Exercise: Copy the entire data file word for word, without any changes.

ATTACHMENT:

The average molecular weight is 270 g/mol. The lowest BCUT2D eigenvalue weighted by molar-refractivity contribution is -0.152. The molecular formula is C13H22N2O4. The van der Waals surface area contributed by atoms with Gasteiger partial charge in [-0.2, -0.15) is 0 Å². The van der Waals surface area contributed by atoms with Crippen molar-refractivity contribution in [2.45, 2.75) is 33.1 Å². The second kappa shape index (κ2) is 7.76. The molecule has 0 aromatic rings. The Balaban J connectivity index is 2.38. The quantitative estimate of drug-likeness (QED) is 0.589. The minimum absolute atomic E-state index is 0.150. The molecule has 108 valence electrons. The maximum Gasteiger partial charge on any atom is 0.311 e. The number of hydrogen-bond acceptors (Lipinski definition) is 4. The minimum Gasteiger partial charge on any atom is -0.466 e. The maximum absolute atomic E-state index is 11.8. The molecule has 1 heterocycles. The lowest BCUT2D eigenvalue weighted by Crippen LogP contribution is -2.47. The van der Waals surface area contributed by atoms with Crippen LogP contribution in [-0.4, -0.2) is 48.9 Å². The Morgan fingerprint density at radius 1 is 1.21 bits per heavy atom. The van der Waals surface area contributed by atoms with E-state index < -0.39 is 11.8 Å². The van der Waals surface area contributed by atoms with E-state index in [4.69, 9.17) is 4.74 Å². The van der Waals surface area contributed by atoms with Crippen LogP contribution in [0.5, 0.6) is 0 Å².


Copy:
The average molecular weight is 270 g/mol. The lowest BCUT2D eigenvalue weighted by molar-refractivity contribution is -0.152. The molecular formula is C13H22N2O4. The van der Waals surface area contributed by atoms with Gasteiger partial charge in [-0.2, -0.15) is 0 Å². The van der Waals surface area contributed by atoms with Crippen molar-refractivity contribution in [2.45, 2.75) is 33.1 Å². The second kappa shape index (κ2) is 7.76. The molecule has 0 aromatic rings. The Balaban J connectivity index is 2.38. The quantitative estimate of drug-likeness (QED) is 0.589. The minimum absolute atomic E-state index is 0.150. The molecule has 108 valence electrons. The maximum Gasteiger partial charge on any atom is 0.311 e. The number of hydrogen-bond acceptors (Lipinski definition) is 4. The minimum Gasteiger partial charge on any atom is -0.466 e. The maximum absolute atomic E-state index is 11.8. The molecule has 1 heterocycles. The lowest BCUT2D eigenvalue weighted by Crippen LogP contribution is -2.47. The van der Waals surface area contributed by atoms with Crippen LogP contribution in [-0.4, -0.2) is 48.9 Å². The Morgan fingerprint density at radius 1 is 1.21 bits per heavy atom. The van der Waals surface area contributed by atoms with E-state index < -0.39 is 11.8 Å². The van der Waals surface area contributed by atoms with E-state index in [4.69, 9.17) is 4.74 Å². The van der Waals surface area contributed by atoms with Crippen LogP contribution in [0.5, 0.6) is 0 Å².